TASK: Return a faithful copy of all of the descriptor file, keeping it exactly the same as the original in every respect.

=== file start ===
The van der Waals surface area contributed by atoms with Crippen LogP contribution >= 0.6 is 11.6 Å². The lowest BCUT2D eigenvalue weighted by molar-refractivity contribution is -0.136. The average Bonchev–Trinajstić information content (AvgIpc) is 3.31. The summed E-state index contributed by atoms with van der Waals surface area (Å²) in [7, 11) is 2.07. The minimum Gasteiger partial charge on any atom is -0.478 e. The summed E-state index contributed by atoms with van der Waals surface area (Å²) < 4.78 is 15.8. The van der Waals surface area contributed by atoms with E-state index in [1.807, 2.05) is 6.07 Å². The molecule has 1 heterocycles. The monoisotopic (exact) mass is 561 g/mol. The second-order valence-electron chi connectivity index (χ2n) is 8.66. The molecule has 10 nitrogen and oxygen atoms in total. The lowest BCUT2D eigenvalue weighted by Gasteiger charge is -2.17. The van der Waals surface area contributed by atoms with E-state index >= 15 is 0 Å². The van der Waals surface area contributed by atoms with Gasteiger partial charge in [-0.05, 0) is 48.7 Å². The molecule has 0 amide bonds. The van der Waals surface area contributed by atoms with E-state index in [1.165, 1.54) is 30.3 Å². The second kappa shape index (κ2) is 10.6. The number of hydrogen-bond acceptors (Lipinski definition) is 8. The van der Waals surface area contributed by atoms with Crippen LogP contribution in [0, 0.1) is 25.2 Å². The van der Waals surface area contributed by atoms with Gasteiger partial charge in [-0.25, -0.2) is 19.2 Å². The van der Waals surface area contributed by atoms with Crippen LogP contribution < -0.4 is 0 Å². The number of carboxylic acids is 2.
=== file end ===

The van der Waals surface area contributed by atoms with Crippen LogP contribution >= 0.6 is 11.6 Å². The lowest BCUT2D eigenvalue weighted by molar-refractivity contribution is -0.136. The average Bonchev–Trinajstić information content (AvgIpc) is 3.31. The summed E-state index contributed by atoms with van der Waals surface area (Å²) in [7, 11) is 2.07. The minimum Gasteiger partial charge on any atom is -0.478 e. The summed E-state index contributed by atoms with van der Waals surface area (Å²) < 4.78 is 15.8. The van der Waals surface area contributed by atoms with E-state index in [1.807, 2.05) is 6.07 Å². The molecule has 1 heterocycles. The monoisotopic (exact) mass is 561 g/mol. The second-order valence-electron chi connectivity index (χ2n) is 8.66. The molecule has 10 nitrogen and oxygen atoms in total. The lowest BCUT2D eigenvalue weighted by Gasteiger charge is -2.17. The van der Waals surface area contributed by atoms with E-state index >= 15 is 0 Å². The van der Waals surface area contributed by atoms with Gasteiger partial charge in [-0.05, 0) is 48.7 Å². The molecule has 0 amide bonds. The van der Waals surface area contributed by atoms with E-state index in [1.165, 1.54) is 30.3 Å². The second kappa shape index (κ2) is 10.6. The number of hydrogen-bond acceptors (Lipinski definition) is 8. The van der Waals surface area contributed by atoms with Crippen LogP contribution in [0, 0.1) is 25.2 Å². The van der Waals surface area contributed by atoms with Gasteiger partial charge in [-0.25, -0.2) is 19.2 Å². The van der Waals surface area contributed by atoms with Crippen LogP contribution < -0.4 is 0 Å². The number of carboxylic acids is 2.